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Douglas Albo

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  • Equity CEFs: Sell This, Buy That From These Fund Families [View article]
    I've written many articles on ROC so I think I understand the subject well thank you. It was more a rhetorical question to see what your understanding was since many investors don't realize that ROC can actually be an advantage and that fund sponsors will even try to maximize ROC at really no cost to the fund's performance.
    Mar 5, 2014. 04:27 PM | 12 Likes Like |Link to Comment
  • Equity Income CEFs: 4-Month NAV Performances [View article]
    I have no relationship with Eaton Vance and if I did, it certainly isn't helping these funds anyway. If you would take a minute and look at the tables you would understand why i consider many of their funds to be undervalued. I'd be happy to write about other funds if I felt they offered better value but I just don't see it right now.

    In my experience with these funds, there WILL be a rotation back to them and it would behoove investors to get in front of that. It's taken longer than I expected but I have no doubt it will happen.
    May 4, 2011. 03:17 PM | 12 Likes Like |Link to Comment
  • Equity CEFs: Which Funds Have A Real Return Of Capital? (Part II) [View article]
    Yours is one of the most inane comments I have ever received. First of all, I don't follow fixed-income CEFs like PHT or WEA and all you have to do is follow my articles to see that they all start with "Equity CEFs." Second, you can't compare fixed-income funds with equity funds anyway. Apples and oranges. Most all fixed-income CEFs use leverage as well, whereas all the funds mentioned in my article do not.

    However, comparing four global stock funds that came public around the same time, at the same price AND at the same yields I believe is totally relevant. The fact that I used performance figures covering both bear and bull markets alike makes the comparison even more credible because I did not cherry pick time frames to benefit one income strategy over another.

    As for using the Alpine funds as comparisons, the whole point of the article is to show how poor performing funds are being valued compared to outperforming funds. If you want an objective performance comparison, yes...I put those out to. Go to my July 2nd article covering ALL equity funds NAV and market price performances for 2012. Here it is for you...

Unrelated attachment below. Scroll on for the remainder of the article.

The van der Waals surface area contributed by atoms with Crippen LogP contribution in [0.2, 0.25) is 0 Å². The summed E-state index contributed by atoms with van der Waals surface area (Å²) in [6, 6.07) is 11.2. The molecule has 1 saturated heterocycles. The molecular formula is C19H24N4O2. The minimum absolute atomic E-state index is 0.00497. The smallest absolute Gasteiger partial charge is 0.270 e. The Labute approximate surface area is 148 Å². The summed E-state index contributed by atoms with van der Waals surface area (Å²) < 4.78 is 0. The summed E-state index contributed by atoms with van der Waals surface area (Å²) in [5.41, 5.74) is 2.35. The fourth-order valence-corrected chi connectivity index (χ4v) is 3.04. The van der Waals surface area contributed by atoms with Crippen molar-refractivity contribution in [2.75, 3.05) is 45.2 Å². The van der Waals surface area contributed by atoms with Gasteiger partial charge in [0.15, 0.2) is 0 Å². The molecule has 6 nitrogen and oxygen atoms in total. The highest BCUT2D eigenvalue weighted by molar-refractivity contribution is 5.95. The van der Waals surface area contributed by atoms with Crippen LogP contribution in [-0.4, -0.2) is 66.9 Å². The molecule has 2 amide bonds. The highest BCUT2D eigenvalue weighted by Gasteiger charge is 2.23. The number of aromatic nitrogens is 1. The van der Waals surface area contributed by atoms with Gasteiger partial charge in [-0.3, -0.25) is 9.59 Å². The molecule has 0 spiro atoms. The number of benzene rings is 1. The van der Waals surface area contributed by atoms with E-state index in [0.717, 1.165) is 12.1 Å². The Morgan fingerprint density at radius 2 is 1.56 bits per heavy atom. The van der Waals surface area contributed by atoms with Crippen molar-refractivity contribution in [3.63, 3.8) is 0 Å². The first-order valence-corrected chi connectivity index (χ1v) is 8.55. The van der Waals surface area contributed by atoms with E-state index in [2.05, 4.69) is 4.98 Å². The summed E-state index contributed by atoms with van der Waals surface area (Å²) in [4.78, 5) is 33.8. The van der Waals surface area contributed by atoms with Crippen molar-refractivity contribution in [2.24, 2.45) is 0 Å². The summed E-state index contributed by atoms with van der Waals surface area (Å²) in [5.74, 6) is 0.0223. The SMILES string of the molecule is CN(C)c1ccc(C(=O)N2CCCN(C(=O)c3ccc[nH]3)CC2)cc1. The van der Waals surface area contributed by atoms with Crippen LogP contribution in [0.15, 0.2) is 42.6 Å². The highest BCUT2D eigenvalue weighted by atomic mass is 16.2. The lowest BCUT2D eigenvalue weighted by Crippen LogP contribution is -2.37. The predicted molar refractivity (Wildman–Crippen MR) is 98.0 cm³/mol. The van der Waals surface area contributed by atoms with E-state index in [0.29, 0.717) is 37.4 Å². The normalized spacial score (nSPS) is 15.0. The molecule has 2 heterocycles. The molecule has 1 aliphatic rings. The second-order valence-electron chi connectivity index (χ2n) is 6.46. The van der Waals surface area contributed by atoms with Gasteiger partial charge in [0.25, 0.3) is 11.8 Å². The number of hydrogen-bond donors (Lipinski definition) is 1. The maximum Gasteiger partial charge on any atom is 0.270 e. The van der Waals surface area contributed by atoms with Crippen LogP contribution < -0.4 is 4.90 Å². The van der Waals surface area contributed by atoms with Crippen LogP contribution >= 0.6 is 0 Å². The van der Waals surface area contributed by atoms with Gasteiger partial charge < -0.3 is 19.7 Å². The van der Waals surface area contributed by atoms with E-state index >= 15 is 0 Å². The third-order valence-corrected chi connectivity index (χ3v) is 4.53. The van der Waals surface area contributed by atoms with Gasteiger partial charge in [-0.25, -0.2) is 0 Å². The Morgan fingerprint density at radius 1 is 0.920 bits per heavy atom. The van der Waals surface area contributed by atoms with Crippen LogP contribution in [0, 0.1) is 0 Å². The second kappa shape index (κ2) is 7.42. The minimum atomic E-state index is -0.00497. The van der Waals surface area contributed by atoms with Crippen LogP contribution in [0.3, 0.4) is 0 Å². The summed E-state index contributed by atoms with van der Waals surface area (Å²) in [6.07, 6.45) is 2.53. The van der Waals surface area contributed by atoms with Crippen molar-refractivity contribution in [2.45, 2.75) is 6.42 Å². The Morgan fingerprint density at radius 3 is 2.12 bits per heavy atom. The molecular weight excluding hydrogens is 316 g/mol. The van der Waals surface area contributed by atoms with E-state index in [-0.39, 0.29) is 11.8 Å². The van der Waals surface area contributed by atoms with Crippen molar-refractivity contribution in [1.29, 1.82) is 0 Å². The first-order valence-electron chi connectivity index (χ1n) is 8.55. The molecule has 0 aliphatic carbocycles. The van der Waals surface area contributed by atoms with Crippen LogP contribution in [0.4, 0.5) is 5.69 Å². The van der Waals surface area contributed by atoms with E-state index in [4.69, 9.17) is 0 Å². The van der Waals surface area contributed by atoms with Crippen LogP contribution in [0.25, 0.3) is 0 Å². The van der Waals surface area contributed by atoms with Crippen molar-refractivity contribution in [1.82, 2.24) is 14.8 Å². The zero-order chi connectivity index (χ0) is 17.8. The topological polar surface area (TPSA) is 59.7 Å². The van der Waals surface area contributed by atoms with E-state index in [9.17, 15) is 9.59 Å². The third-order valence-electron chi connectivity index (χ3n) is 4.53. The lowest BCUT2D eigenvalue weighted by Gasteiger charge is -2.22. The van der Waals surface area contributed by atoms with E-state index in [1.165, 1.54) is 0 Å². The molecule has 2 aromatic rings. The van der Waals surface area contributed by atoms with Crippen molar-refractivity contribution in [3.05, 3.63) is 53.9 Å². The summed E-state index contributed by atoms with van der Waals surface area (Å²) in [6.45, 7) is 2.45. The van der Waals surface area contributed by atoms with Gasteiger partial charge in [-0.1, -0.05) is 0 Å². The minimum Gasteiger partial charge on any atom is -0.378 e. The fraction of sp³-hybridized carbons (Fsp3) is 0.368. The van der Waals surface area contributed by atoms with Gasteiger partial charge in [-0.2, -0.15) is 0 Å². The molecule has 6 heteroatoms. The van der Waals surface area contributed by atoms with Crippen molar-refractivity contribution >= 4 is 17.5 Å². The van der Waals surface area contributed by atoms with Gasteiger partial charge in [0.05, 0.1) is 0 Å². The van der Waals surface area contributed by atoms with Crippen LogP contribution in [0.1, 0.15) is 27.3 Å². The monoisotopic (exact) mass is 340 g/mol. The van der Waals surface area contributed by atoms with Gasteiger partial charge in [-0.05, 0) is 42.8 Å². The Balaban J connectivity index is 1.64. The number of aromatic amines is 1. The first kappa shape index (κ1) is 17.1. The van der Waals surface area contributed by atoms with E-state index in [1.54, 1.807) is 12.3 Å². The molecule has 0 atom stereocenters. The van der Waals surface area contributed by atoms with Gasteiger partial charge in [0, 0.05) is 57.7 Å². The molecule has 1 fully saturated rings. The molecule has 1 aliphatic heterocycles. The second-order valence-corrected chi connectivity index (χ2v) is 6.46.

And while you're at it, why don't you see how many times I mention the Eaton Vance funds in the article. Come to think of it, how many recent articles have I written that even feature Eaton Vance? I see only 1 article in my last 23, going back to 2011, that directly covers the Eaton Vance funds.

    The fact of the matter is I'll write on ANY equity CEF that I consider to be undervalued or overvalued. This year I have been writing mostly on the leveraged equity funds, as well as some of the BlackRock funds which have gotten hit hard in 2012, but I have certainly not been focusing on the Eaton Vance funds this year.
    Jul 17, 2012. 05:30 PM | 9 Likes Like |Link to Comment
  • CEF Strategies: Forget 1929, Why 2014 Is More Like 2000 [View article]
    Sorry to disappoint you Mr. Andros! And to think you wrote me such a nice note last Christmas. The fact is I have several articles I write at the same time with different themes and with varying levels of completion and when one seems more timely than the others, I finish it up. So there you go!

    Oh, and by the way its sophomorically, not sophmorically.